Hollywood is once again trying to bring space opera hero Buck Rogers to the big screen. Legendary Pictures and producers Don Murphy and Susan Montford are developing a new Buck Rogers movie with hopes of launching a franchise – because these days you can’t adapt a character like this without promising it’ll spawn several sequels. The character originated in the pulp magazine Amazing Stories in 1928 and went on to appear in a comic strip, a radio program, a film serial, a television series, and more. In the stories, Buck Rogers is a man from the 20th century who is knocked out in an abandoned mine, only to wake up in the year 2429 A.D.
THR is reporting that a new Buck Rogers movie is in the works over at Legendary. But Legendary doesn’t want to just stop at a film – oh, no. Instead, they’re hoping that the big screen take will launch “a prestige television series as well as an anime series, giving audiences a 360-look at heroics sets in the 25th century.” Legendary is taking a similar approach with their upcoming sci-fi epic Dune, which is set to spin-off into a TV series (and probably more), as well as sequels – provided it ends up making enough money at the box office.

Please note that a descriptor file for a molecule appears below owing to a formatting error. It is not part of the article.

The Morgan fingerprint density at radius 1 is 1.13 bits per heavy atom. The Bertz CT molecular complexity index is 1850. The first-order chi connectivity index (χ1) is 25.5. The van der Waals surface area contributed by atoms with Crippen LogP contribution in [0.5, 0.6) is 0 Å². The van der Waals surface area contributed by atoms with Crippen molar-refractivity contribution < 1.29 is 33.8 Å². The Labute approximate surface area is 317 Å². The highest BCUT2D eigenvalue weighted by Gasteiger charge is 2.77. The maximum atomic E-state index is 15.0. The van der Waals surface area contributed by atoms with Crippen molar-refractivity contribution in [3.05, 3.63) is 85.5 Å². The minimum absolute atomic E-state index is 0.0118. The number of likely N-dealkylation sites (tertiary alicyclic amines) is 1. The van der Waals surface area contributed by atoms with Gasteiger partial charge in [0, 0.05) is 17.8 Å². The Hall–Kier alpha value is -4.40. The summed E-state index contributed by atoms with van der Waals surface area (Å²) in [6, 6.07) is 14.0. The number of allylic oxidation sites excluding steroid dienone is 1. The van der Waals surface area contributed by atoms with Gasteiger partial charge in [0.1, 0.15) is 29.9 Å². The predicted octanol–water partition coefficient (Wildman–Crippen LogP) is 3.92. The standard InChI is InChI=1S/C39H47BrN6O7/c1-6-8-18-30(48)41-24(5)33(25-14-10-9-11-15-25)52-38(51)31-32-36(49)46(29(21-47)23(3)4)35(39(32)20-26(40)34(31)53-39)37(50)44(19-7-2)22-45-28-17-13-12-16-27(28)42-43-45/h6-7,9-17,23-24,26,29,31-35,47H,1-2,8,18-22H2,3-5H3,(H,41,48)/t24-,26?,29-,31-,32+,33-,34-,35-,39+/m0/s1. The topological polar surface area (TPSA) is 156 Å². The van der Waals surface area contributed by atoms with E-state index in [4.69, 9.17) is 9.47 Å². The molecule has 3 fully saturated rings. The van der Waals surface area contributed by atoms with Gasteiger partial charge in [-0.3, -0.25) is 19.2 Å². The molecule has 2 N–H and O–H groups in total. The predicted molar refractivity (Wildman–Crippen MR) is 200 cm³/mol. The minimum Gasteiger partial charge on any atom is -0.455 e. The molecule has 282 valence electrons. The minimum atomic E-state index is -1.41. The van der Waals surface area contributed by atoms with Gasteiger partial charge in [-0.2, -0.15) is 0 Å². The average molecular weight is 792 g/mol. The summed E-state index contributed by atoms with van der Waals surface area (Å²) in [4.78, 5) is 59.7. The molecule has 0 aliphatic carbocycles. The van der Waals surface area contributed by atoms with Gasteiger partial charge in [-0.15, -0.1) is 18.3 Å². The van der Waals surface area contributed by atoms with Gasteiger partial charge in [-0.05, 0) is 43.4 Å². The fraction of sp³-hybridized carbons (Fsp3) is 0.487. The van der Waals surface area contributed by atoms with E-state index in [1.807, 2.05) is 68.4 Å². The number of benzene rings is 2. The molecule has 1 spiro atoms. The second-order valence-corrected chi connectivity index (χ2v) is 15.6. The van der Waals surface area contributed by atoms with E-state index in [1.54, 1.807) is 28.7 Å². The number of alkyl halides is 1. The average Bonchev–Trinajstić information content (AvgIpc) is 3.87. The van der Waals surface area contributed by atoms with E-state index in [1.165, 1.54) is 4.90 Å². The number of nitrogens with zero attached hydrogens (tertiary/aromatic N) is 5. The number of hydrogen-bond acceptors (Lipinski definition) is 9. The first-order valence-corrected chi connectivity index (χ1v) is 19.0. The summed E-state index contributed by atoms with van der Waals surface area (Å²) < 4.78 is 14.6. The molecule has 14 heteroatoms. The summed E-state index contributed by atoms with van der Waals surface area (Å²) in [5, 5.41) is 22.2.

As a character, Buck Rogers has been around since 1928, and has appeared in all sorts of media, from comics, to radio dramas, to TV shows, and beyond. There was a 1979 film called Buck Rogers in the 25th Century, which was actually a pilot for a new TV series. Rather than release the pilot on TV, Universal opted to release it in theaters before the series, also called Buck Rogers in the 25th Century, premiered.
Over the years, several filmmakers have attempted to get a new Buck Rogers movie off the ground. At one point, comic book writer and artist, and sometimes director Frank Miller was hoping to make his own Buck Rogers flick. That never happened, probably because everyone watched Miller’s The Spirit movie and realized he should never, ever be allowed to make a film again.
After Miller, Paul WS Anderson, of Resident Evil fame, was attached to direct a 3D Buck Rogers film. This was in 2010, a year after Avatar, when Hollywood suddenly thought every big budget movie needed to be in 3D. Like the Miller movie, the Anderson Buck Rogers never got off the ground. There’s no filmmaker attached to this latest attempt just yet, but stay tuned.
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